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#Best Western Movies of All Time, Ranked

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10 The Man Who Shot Liberty Valance 9 The Power of the Dog 8 Once Upon a Time in the West 7 Butch Cassidy and the Sundance Kid 6 Stagecoach 5 High Noon 4 True Grit 3 The Good, the Bad and the Ugly 2 Unforgiven 1 The Searchers

#Best Western Movies of All Time, Ranked

The Western film: it ’s something vaguely inspired by the American West, even if the story relies on stereotypes, inaccurate imagery and history, or if the language isn ’t the lingua franca of the Wild West. These kinds of movie tend to embody the concept of Manifest Destiny: the protagonist is often living within a society with a strict moral code and relies on the concept of pursuit and retribution in order to propel the plot forward. The first Western movie to lay down the foundations of the genre was the silent film The Great Train Robbery (1903); it is, however, disputed that even earlier than that, in 1899, that the first Western movies began to appear on the scene.

When one imagines a Western movie, several images come to mind: Clint Eastwood, the lone cowboy on the frontier, outlaws, and saloons in the outposts of a rural town. However, it is also important to note that Western films have done their part to recreate, mythologize, and romanticize a period of American history, coding in language and imagery that may not be factually correct, and may even be offensive, in terms to representation. Without the core group of films that made the genre what is known for today, history as many remember it would ’ve looked a little bit different. With that said, here are the top ten best Western films.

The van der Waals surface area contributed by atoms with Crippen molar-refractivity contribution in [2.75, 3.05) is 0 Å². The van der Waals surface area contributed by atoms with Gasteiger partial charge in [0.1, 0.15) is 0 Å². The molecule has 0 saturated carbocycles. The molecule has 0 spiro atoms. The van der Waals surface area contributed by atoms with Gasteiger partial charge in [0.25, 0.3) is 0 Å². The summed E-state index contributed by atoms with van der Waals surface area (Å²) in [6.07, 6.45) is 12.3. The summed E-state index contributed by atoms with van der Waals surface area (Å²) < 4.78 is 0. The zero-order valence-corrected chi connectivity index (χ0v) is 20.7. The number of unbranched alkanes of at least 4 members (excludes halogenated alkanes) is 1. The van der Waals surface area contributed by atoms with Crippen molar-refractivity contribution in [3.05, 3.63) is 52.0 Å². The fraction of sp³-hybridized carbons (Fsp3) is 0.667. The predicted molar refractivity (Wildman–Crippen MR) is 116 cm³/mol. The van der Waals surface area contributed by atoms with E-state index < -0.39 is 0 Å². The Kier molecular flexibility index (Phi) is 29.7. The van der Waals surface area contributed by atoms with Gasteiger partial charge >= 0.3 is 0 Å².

10 The Man Who Shot Liberty Valance

Man punches another man John Ford Productions

John Ford, a renowned director of Western films, returned in 1962 with The Man Who Shot Liberty Valance. The cast included the likes of John Wayne, James Stewart, and Vera Miles, while the crew included prestigious costume designer Edith Head. The Man Who Shot Liberty Valence is unique because it was shot in black and white when 1960s movies were shifting towards using color. The plot focuses on a Senator, Ranse Stoddard, returning to the front for a friend’s funeral. The story then pivots to his past as a young attorney fighting a local gang for justice.

9 The Power of the Dog

Two men riding horses New Zealand Film Comission

The Power of the Dog was released in 2021, marking a new era of Western films. It stars Benedict Cumberbatch, Kirsten Dunst, and Jesse Plemons–an all-star cast unexpected in a Western. Cumberbatch and Plemons portrayed two brothers; who had just gotten married and brought his wife home. The other brother, envious of this new development, began to treat them cruelly because he didn’t know the meaning of love. The Power of the Dog, at TIFF, was the second runner-up for the People’s Choice Award, losing to Belfast.